IT THIRD-PARTY LABOR CONTRACTING RISK OVERVIEW
As organizations continue to scale and accelerate their technological capabilities, they require more robust resources to keep business initiatives on pace with the competition. This “need for speed” has shifted the reliance on traditional hiring practices to utilizing third-party labor to quickly on-board talent and drive results.
Outsourcing IT labor is a good way to trim employee costs and speed up projects, but it can turn into a nightmare when not properly managed. ClearEdge has observed many organizations fail to properly set up their labor spends for success. As a result, poor resource quality, slow on-boarding, and compounding fees negate any value of the increased “agility” or “speed” promised by the third-party IT labor provider
This IT 3rd Party Labor Report itemizes five key best practices that organizations need to implement when buying and managing 3rd party labor to achieve more productive relationships and desired outcomes:
1. Spend Analysis
To properly prepare and compete out any staff augmentation spend, buyers must first understand the deal structure. With limited knowledge of the contracting model used to procure these resources, there is a higher likelihood of mis-purchase, poor vendor performance in meeting service-level criteria, and increased cost over time.
To make a business case for executing a third-party labor spend instance, this section details the questions you should answer to ascertain whether this is the right solution to add value to the organization and help facilitate the completion of business goals.
2. Title and Description Standardization
Clarity is important when requesting a proposal for resources from a third-party labor provider. Unfortunately, there are no universally accepted industry standards for titles and job descriptions to help buyers articulate exactly what they need from providers. This often results in many different and often confusing job titles requested by the business during the quoting process, which will yield a range of inconsistent proposals and make the process of comparing quotes all but impossible.
Clearly articulating your precise needs to a vendor yields more accurate quotes, which translates to reduced cost exposure, as suppliers tend to “over-quote” to protect themselves when the resource request is ambiguous. To help buyers standardize job titles and descriptions with a supplier, ClearEdge compiled a list of recommendations
3. Establish Rate Cards
Many organizations become hyper-focused on comparing prices to the market benchmarks instead of thinking about the best process to drive the desired outcome. Instead of price, you should focus on setting up a competitive bid through a formal Request for Proposal (RFP) process. A well-developed RFP will not only provide the necessary motivation for the suppliers to price competitively but establish a framework for the proposals so that competitive bids can be compared on an “apples to apples” basis.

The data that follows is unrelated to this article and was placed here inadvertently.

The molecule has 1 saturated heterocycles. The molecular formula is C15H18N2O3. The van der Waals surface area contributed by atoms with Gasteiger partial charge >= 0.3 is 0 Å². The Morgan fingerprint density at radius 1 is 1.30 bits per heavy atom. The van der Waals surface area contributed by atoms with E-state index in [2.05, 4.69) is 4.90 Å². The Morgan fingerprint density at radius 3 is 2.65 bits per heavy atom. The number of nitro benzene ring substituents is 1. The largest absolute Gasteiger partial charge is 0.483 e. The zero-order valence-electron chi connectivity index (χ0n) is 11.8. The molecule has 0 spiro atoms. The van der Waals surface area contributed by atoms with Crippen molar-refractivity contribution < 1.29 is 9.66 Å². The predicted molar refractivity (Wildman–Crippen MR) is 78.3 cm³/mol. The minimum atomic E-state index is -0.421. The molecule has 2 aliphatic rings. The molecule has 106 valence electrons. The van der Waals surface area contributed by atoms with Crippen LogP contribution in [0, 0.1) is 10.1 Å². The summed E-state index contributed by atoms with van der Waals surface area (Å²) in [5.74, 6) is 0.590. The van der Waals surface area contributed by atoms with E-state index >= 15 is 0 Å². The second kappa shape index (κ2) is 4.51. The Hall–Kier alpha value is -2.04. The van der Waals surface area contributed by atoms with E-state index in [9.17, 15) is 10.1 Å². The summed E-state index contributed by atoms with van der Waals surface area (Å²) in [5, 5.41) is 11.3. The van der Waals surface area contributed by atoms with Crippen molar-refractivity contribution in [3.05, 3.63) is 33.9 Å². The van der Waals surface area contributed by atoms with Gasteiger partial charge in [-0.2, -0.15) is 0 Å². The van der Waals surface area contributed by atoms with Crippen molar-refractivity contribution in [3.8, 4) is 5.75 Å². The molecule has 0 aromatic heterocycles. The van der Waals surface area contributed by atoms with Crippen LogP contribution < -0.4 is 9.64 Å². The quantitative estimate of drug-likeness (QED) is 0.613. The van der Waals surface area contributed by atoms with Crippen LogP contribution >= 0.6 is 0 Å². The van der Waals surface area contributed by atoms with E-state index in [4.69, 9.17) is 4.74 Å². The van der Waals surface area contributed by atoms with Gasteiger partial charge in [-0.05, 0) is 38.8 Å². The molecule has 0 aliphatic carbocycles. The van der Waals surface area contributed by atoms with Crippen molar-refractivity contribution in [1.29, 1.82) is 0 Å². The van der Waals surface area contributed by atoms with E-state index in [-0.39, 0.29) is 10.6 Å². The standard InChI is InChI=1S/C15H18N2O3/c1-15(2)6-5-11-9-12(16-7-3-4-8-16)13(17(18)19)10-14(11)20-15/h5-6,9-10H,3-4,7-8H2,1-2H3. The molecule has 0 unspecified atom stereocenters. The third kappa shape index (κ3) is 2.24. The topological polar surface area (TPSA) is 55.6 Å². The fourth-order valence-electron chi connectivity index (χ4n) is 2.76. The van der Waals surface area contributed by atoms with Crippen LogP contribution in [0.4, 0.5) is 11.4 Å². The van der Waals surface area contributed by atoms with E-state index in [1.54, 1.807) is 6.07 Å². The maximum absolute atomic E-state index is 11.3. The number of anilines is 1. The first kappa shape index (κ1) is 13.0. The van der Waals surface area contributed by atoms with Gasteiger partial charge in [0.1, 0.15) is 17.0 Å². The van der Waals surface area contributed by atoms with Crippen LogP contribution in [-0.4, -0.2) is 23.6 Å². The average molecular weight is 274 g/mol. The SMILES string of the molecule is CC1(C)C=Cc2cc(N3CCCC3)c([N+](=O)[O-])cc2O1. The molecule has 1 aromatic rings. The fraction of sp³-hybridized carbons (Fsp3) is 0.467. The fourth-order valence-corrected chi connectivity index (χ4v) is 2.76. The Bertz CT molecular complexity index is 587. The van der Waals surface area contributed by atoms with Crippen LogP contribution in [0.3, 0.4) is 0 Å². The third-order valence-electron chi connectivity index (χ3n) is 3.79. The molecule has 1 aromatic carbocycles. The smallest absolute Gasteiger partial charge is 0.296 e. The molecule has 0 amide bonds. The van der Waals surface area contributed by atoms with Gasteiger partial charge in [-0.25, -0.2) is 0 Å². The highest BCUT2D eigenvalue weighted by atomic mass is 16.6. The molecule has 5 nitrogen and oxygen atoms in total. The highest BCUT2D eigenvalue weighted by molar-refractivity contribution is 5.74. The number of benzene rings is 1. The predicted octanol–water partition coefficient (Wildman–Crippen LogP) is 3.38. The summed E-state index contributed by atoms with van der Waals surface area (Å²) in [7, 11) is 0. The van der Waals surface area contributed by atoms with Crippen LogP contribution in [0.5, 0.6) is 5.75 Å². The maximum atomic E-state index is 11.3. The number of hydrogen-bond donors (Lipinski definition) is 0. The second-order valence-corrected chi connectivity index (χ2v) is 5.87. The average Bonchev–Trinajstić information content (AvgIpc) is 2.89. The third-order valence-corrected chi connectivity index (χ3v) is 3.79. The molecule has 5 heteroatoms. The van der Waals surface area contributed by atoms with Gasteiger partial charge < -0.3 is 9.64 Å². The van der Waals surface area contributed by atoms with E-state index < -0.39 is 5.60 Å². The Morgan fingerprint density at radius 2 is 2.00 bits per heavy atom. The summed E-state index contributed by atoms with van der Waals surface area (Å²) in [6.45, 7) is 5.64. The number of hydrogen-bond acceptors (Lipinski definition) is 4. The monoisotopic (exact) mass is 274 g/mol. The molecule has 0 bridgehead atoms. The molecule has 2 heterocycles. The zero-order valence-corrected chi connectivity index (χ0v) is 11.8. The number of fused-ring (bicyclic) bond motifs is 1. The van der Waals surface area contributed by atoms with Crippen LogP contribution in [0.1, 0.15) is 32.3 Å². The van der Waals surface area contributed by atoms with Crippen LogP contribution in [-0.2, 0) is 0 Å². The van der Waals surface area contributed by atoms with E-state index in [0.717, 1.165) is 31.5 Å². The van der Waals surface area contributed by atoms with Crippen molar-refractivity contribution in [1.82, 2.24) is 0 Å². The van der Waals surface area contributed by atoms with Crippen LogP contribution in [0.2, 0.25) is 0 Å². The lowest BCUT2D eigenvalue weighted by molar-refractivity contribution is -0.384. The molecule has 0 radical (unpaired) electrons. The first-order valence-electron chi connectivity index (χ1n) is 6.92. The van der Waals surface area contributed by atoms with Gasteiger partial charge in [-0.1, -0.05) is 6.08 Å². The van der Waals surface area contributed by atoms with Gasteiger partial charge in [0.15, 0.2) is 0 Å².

In an RFP, organizations should ask that all resource quotes follow the same structure, so they can be easily assessed against other options. This guide provides an example illustrating the level of detail you should ask for when requesting proposals, as well as other terms to consider outside of rates.
4. Supplier Consolidation
Consolidating suppliers can be an effective strategy to drive better pricing while still maintaining supplier competition to influence behavior. We encourage clients to take a conservative and methodical approach to phasing out vendors to minimize disruption. Be careful that any consolidation efforts do not result in risk to the business, such as project delays, gaps in service, or a degradation in resource quality. This section outlines the benefits and risks of consolidation.
5. Establish Governance
Getting third-party labor relationship management “right” from the get-go requires a collaborative and flexible approach, and includes every aspect of the outsourcing effort, from the contract inception through project completion. Organizations must ensure everyone understands their responsibilities for managing activities such as standardized rate cards, establishing and revising technical roles and descriptions, on-boarding new vendors, and contract and transition management.
A well-developed governance process will solidify the relationship between the buyer and seller and make certain that SLAs and performance levels are consistently met. This section illustrates the cycle of managing the relationships with your third-party vendors to achieve competitive outcomes.
IT Third-Party Labor engagements fail because organizations do not take an effective approach to managing and preparing for labor spend activities. This report gives your the baseline steps and ideas to start building out an impactful strategy when engaging your Third-Party services partners.